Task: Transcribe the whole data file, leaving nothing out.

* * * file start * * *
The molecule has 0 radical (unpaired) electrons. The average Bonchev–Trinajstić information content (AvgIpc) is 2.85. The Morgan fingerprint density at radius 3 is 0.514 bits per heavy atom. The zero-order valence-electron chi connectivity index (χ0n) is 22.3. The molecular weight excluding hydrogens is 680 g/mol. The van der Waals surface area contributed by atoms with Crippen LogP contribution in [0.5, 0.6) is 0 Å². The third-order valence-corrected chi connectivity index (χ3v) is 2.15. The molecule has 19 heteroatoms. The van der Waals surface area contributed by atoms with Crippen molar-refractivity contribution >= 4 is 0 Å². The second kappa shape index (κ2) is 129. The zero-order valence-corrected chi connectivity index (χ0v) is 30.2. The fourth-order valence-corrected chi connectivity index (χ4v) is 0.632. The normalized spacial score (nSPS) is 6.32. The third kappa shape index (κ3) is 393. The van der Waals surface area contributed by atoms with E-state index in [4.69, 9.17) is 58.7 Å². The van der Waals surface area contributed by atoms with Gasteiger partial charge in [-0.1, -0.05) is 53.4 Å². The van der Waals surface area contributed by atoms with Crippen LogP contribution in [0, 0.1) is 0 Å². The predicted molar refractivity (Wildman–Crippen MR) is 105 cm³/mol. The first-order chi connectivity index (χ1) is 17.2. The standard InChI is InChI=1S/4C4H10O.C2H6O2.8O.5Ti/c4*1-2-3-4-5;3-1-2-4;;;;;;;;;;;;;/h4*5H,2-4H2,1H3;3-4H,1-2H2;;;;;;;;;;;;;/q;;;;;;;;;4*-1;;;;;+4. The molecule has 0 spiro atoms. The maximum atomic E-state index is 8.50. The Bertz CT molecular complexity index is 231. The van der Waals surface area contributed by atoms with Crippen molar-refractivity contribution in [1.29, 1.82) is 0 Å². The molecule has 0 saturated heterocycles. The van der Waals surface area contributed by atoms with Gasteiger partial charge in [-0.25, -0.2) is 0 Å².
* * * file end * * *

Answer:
The molecule has 0 radical (unpaired) electrons. The average Bonchev–Trinajstić information content (AvgIpc) is 2.85. The Morgan fingerprint density at radius 3 is 0.514 bits per heavy atom. The zero-order valence-electron chi connectivity index (χ0n) is 22.3. The molecular weight excluding hydrogens is 680 g/mol. The van der Waals surface area contributed by atoms with Crippen LogP contribution in [0.5, 0.6) is 0 Å². The third-order valence-corrected chi connectivity index (χ3v) is 2.15. The molecule has 19 heteroatoms. The van der Waals surface area contributed by atoms with Crippen molar-refractivity contribution >= 4 is 0 Å². The second kappa shape index (κ2) is 129. The zero-order valence-corrected chi connectivity index (χ0v) is 30.2. The fourth-order valence-corrected chi connectivity index (χ4v) is 0.632. The normalized spacial score (nSPS) is 6.32. The third kappa shape index (κ3) is 393. The van der Waals surface area contributed by atoms with E-state index in [4.69, 9.17) is 58.7 Å². The van der Waals surface area contributed by atoms with Gasteiger partial charge in [-0.1, -0.05) is 53.4 Å². The van der Waals surface area contributed by atoms with Crippen LogP contribution in [0, 0.1) is 0 Å². The predicted molar refractivity (Wildman–Crippen MR) is 105 cm³/mol. The first-order chi connectivity index (χ1) is 17.2. The standard InChI is InChI=1S/4C4H10O.C2H6O2.8O.5Ti/c4*1-2-3-4-5;3-1-2-4;;;;;;;;;;;;;/h4*5H,2-4H2,1H3;3-4H,1-2H2;;;;;;;;;;;;;/q;;;;;;;;;4*-1;;;;;+4. The molecule has 0 spiro atoms. The maximum atomic E-state index is 8.50. The Bertz CT molecular complexity index is 231. The van der Waals surface area contributed by atoms with Crippen molar-refractivity contribution in [1.29, 1.82) is 0 Å². The molecule has 0 saturated heterocycles. The van der Waals surface area contributed by atoms with Gasteiger partial charge in [-0.25, -0.2) is 0 Å².